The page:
Recently, a mother, wife, daughter and neighbor took her life along with the lives of her two young children and their dog. Her husband was deployed. For me this was far too close to home, not because she was my neighbor, not because I spend my days trying to help other moms get through the hard stuff, not because she was a fellow military wife, but because I have battled (am battling) with my own issues.

May is Maternal Mental Health Awareness Month. It seems as if more and more you are hearing the words Postpartum Depression and celebrities like Brooke Shields and Hayden Panettiere have worked hard to bring it to the mainstream by talking about their postpartum struggles and I’d like to think that I have a small part in that too. This is an area where there is far too little research and an enormous stigma. These moms have gorgeous, sweet little babies, right? These moms are just vying for attention in our “look at me” world, right? They just need a nap, right? Wrong (well yes, a nap does wonders but it’s not a cure). A woman’s body is physically and chemically altered during pregnancy and childbirth. For most this is temporary, the baby blues. For some it lingers, Postpartum Depression. For others it becomes a dangerous, life threatening situation, Postpartum Psychosis.

I’m at a place now where days are generally good. I have more good days than bad days and bad days don’t turn into bad weeks, months, or years. I can help people by sharing my story, I can listen to their stories and not feel triggered to spiral down into the darkness, but after hearing the news of this tragedy, I pulled out my letters. The ones I wrote my children and my husband when I was in the darkness.

        I am sorry I get so sad and angry and say terrible things to you


       You deserve a much better mother than me


        I love you so much


        I blame you


        I feel incompetent


        It is not your fault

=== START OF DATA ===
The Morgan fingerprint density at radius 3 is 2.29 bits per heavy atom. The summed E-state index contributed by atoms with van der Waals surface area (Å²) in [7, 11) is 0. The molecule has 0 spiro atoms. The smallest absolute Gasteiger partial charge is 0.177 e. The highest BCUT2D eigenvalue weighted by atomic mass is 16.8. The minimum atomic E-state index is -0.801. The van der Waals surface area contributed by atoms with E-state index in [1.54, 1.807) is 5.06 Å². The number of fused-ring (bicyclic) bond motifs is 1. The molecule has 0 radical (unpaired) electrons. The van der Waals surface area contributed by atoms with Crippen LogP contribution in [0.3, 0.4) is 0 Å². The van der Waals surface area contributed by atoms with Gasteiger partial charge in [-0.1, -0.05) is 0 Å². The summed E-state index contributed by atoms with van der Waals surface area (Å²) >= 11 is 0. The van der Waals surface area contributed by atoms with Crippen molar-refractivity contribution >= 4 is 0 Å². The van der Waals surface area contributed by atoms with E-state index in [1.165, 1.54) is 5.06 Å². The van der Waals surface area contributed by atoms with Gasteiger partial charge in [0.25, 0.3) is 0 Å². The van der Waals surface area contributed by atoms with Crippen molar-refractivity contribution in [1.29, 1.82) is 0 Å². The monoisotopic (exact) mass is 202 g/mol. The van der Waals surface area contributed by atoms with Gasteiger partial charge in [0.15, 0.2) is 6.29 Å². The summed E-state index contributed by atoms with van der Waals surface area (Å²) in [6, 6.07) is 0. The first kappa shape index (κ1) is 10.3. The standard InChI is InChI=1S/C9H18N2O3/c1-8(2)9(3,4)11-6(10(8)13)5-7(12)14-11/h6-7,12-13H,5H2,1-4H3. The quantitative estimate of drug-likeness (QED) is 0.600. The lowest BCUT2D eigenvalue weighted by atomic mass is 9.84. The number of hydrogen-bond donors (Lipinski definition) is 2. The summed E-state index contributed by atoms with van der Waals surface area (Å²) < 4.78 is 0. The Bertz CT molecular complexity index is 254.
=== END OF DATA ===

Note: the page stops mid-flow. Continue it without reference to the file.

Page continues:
These are the themes that flow through the letters. There is so much pain there on the tattered notebook paper. But why keep them? Why hold on to that pain? They are a reminder of how far I’ve come and how close I am, still, to the darkness. It’s always there, but I can see it for what it is. I don’t have to listen to it.

I wish I could have helped my neighbor, but maybe you can help yours. Pick up the phone, IM, text, do whatever you need to do and invite that mom out to the park. Don’t let her shut herself in her home. Don’t let her succumb to the loneliness. She will probably decline your invite. Try again. She will probably want to vent and complain if she does come. Let her. Bring her dinner unexpectedly. They say, “No act of kindness, no matter how small, is ever wasted” (Aesop). And if you are in need of help. Take action now. Don’t wait. Life is far too precious and wonderful to go through it feeling alone.

Postpartum Support International Warmline and Website 1.800.944.4773

National Suicide Prevention Hotline and Website 1-800-273-8255

Casey Hitchcock

Casey Hitchcock is a homeschool mom of three, military wife, lover of pancakes and lifting heavy. In 2013 she created to support all births and help encourage mothers to listen to their own voice and find confidence in themselves. You can often find her behind her camera lens or locked in her bathroom trying to find a shred of sanity.